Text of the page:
[caption id="attachment_280495" align="aligncenter" width="600"] Caricature by DonkeyHotey flic.kr/p/Ct4G4K[/caption]
On Saturday, Caleb posted about the new national poll that shows Donald Trump's lead has dwindled to basically the size of Trump's hands.
— Fox News (@FoxNews) March 26, 2016
That is a huge, huge result and an enormous gain for Cruz. And there’s more news. It finds that by a margin of 48 to 35 percent, Cruz leads Trump among “very” conservative voters. A 13% lead among base conservatives. Trump still leads among white evangelicals, but only by 5%.
This obviously stung Trump because he immediately lashed out against Fox News which has been shamelessly promoting Trump for months:
Don't believe the @FoxNews Polls, they are just another phony hit job on me. I will beat Hillary Clinton easily in the General Election.
— Donald J. Trump (@realDonaldTrump) March 26, 2016
A new poll out shows the same phenomenon taking place in California. To put it in context, since early March Donald Trump has been sitting on a double digit lead. In a new LA Times poll of likely GOP primary voters, Trump leads Ted Cruz by ONE POINT, 36 to 35, with Kasich taking 14% of the vote. From what we have seen so far this cycle, this is utter Armageddon for Trump who usually polls about 5 points higher than his actual vote tally and Cruz typically under-polls by over five.
The internals of the poll show just how terrible a candidate Trump is, he is nearly Hillary-esque in his unpopularity.
Overall, about three-quarters of California voters polled had an unfavorable view of Trump, an eye-opening level for a front-runner. Even among Republicans, only 51% had a favorable impression of Trump, while 43% had an unfavorable view.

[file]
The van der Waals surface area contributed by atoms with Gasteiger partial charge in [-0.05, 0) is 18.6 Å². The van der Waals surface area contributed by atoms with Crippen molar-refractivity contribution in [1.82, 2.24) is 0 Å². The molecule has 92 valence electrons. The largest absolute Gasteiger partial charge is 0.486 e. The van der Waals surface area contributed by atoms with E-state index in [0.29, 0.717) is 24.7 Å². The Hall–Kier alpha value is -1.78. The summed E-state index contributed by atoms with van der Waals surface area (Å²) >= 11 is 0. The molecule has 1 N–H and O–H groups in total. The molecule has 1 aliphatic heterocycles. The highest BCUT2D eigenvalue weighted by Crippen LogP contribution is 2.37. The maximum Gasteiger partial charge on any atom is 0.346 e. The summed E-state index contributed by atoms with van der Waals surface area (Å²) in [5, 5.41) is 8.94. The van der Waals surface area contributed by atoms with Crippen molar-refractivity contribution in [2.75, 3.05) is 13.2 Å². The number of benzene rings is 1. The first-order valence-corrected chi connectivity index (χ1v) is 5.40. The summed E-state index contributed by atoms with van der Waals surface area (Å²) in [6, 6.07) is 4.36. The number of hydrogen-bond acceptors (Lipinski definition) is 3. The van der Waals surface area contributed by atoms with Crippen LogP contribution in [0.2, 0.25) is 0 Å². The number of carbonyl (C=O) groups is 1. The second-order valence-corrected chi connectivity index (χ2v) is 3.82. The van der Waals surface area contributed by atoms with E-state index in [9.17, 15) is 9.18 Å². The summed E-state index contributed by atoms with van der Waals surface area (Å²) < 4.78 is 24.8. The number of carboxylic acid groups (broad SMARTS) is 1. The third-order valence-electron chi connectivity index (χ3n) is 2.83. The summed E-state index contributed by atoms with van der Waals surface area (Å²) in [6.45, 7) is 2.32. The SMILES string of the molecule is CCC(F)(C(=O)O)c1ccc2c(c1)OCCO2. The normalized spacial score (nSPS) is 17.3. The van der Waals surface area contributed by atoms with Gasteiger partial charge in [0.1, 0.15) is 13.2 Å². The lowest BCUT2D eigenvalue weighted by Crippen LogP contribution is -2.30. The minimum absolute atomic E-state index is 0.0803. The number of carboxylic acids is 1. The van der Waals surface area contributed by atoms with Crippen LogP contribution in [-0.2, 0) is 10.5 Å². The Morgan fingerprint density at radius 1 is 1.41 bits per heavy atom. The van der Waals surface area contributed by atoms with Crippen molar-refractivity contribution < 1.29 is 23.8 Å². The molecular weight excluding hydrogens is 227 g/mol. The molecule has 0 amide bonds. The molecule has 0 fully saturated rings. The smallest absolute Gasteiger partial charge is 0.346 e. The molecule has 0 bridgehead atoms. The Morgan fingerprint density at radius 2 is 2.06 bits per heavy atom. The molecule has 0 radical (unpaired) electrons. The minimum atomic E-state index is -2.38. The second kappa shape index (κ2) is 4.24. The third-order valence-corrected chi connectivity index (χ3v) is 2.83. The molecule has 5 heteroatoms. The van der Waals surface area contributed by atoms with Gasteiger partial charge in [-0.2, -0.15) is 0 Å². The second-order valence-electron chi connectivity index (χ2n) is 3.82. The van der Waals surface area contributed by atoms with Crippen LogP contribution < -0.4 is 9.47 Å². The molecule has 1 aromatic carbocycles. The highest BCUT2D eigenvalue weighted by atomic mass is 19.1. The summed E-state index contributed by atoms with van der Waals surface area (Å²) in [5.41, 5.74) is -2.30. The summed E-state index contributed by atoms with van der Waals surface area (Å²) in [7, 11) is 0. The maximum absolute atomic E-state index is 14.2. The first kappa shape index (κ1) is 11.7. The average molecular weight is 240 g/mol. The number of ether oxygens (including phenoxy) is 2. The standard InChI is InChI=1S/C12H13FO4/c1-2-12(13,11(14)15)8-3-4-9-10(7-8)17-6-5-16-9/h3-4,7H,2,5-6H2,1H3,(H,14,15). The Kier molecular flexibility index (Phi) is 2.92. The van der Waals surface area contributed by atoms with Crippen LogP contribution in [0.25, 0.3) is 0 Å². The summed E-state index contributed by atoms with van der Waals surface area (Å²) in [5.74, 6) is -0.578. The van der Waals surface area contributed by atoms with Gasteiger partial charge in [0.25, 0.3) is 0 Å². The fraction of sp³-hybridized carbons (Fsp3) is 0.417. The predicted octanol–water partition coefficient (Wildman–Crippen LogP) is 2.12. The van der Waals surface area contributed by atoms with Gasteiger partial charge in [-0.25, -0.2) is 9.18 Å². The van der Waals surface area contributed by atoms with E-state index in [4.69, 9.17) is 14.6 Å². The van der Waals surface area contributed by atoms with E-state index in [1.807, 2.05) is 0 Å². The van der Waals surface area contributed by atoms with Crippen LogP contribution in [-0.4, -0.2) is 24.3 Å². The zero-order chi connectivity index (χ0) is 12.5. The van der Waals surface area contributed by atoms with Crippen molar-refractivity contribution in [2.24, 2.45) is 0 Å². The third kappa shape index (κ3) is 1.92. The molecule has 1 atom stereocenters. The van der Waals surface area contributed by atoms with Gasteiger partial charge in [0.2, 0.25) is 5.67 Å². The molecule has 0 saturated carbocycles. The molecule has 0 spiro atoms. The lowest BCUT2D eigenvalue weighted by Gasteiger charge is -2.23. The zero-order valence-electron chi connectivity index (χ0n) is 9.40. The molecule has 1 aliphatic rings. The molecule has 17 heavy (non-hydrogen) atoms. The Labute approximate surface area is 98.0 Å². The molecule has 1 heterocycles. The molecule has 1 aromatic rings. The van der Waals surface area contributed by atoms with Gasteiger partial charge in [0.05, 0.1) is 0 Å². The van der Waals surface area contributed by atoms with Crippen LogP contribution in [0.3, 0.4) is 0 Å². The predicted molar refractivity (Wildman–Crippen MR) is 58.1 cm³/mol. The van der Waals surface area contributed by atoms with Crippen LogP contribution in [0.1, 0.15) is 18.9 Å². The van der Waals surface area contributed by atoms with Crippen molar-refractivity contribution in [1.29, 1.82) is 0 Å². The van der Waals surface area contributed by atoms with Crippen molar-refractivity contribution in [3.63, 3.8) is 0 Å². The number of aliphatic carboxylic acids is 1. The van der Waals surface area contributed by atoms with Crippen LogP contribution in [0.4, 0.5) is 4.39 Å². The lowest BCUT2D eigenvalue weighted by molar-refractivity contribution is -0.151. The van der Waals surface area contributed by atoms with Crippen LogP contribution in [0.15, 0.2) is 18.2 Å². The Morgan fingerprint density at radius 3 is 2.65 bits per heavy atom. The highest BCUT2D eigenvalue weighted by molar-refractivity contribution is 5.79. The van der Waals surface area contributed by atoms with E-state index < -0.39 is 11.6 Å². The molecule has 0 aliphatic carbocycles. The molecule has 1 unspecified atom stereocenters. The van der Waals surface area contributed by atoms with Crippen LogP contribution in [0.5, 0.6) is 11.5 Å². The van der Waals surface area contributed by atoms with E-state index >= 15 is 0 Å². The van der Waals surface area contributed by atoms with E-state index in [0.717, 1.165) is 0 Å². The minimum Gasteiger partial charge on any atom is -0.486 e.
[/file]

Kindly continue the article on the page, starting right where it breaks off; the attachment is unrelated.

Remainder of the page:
And the unfavorable views were expressed with vehemence. Two-thirds of nonpartisan voters, who are essential to any chance of success for a member of the Republican minority in California, had a “very unfavorable” view of Trump. Seventy-seven percent of Latinos, 74% of those under age 50, 67% of women, 61% of men, and more than 3 in 5 voters of all education and income ranks had a very negative view of him.
Views like that make Republican leaders shudder as they ponder the impact Trump's presence at the top of the ticket could have on down-ballot races. Those fears are real, according to the poll. Almost one-third of voters who described themselves as traditional Republicans said they would refuse to vote for Trump in November, as did 17% of tea party Republicans.
As the Weekly Standard notes, this is not a trivial result:
It's hard to overstate the importance of California, which has 172 delegates at stake (more than Florida and Ohio combined). California awards almost all of its delegates on a winner-take-all basis by congressional district (3 delegates for each of its 53 congressional districts). If Trump takes all of the delegates in California, he would be within spitting distance of the nomination in this scenario. But mixed results in the Golden State would still leave Trump significantly short of a majority.
A Cruz win in California means that it becomes nearly impossible for Donald Trump to go to Cleveland with the 1237 delegates needed for the nomination and that means he will not be the nominee.